Further, as the upper right chart depicts, new container prices may have declined from last year’s peak levels but have remained historically high at roughly $2,600. Thus, market leasing rates remain notably higher than the average rates in Triton’s lease portfolio, which means that it may be able to score even more attractive rates upon any upcoming lease renewal discussions.
Finally, and most importantly, the chart on the bottom left displays that port congestion remains as high as it has ever been, mirroring the ongoing operational hurdles across a broad range of international ports. This congestion continues to delay container turn times and give birth to extra demand for containers.
Regardless, Triton’s current fleet employment profile is guaranteed to keep producing very attractive profits for the company for years to come. With container lessees battling to reserve an adequate amount of containers during the ongoing shortage, Triton has capitalized on their agony by locking in fantastic multi-year leases.
Particularly, Triton’s average remaining lease duration currently hovers at 80 months (6.66 years). In the previous quarter, this figure stood at 79 months. This demonstrates the ongoing renewals that stretch even further into the future, while taking place at record rates, as mentioned later. Hence, we see how the underlying market’s favorable conditions of today will keep having a positive effect on the company’s financials even after many years.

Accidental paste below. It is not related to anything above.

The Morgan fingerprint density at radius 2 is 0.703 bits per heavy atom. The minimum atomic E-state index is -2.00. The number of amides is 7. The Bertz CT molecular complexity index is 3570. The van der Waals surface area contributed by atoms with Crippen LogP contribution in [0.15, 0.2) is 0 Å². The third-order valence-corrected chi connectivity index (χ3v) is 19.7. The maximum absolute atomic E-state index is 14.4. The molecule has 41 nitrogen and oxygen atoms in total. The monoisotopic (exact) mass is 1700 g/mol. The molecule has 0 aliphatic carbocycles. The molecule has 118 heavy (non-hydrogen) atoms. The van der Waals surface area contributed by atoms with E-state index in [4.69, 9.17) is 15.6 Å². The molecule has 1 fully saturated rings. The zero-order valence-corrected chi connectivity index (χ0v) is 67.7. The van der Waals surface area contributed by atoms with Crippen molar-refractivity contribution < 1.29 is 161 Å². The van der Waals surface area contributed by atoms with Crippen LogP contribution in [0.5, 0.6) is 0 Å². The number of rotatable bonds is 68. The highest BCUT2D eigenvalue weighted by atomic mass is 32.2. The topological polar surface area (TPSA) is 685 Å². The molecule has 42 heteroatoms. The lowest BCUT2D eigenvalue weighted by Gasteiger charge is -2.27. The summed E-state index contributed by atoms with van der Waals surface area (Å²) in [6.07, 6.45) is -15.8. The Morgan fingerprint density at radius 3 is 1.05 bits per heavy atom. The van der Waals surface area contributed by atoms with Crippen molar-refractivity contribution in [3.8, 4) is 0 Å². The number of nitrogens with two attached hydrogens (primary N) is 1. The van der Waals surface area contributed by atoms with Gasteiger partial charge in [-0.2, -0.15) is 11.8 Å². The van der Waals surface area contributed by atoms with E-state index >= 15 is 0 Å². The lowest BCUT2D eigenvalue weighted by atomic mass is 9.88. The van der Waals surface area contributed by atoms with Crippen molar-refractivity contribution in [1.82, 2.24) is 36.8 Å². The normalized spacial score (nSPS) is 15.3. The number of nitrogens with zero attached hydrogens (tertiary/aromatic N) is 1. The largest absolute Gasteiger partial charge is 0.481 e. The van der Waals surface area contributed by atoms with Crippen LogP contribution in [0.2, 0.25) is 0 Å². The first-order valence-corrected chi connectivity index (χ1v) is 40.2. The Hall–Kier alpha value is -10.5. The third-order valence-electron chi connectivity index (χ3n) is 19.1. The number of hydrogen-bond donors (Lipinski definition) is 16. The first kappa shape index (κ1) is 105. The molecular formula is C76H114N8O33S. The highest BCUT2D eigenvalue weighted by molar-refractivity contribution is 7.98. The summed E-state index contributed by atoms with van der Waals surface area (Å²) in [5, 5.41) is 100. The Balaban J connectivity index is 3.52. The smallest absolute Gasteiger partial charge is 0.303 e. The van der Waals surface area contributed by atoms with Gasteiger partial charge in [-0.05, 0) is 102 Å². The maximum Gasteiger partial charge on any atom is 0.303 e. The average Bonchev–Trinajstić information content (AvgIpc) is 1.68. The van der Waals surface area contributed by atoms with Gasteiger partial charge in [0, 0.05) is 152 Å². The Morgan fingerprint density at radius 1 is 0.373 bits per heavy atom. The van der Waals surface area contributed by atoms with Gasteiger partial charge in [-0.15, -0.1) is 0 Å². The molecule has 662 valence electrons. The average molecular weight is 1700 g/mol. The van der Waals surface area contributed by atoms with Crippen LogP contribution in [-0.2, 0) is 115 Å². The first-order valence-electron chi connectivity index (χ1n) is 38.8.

Therefore, Triton’s record profitability levels are not a temporary theme but are set to last for quite some time. To add to that, the company’s average effective interest rate has been on the decline amid the refinancing activities that occurred over the last two years. The combination of attractive long-term leases and cheap long-term financing guarantees that high levels of leasing margins (currently over 40%) will be sustained, and hence record profitability will indeed endure for years to come. Thus, the idea that Triton will continue to post record net income levels over the medium term is pretty much cemented at this point.
Double-Digit Combined Yield, Upside Potential
Triton’s dividend on its own makes for a solid capital turn. The yield hovers near 4%, while with four $0.65 quarterly dividends declared, it’s quite likely that another double-digit dividend hike is on its way (last October’s quarterly dividend hike was by 14%).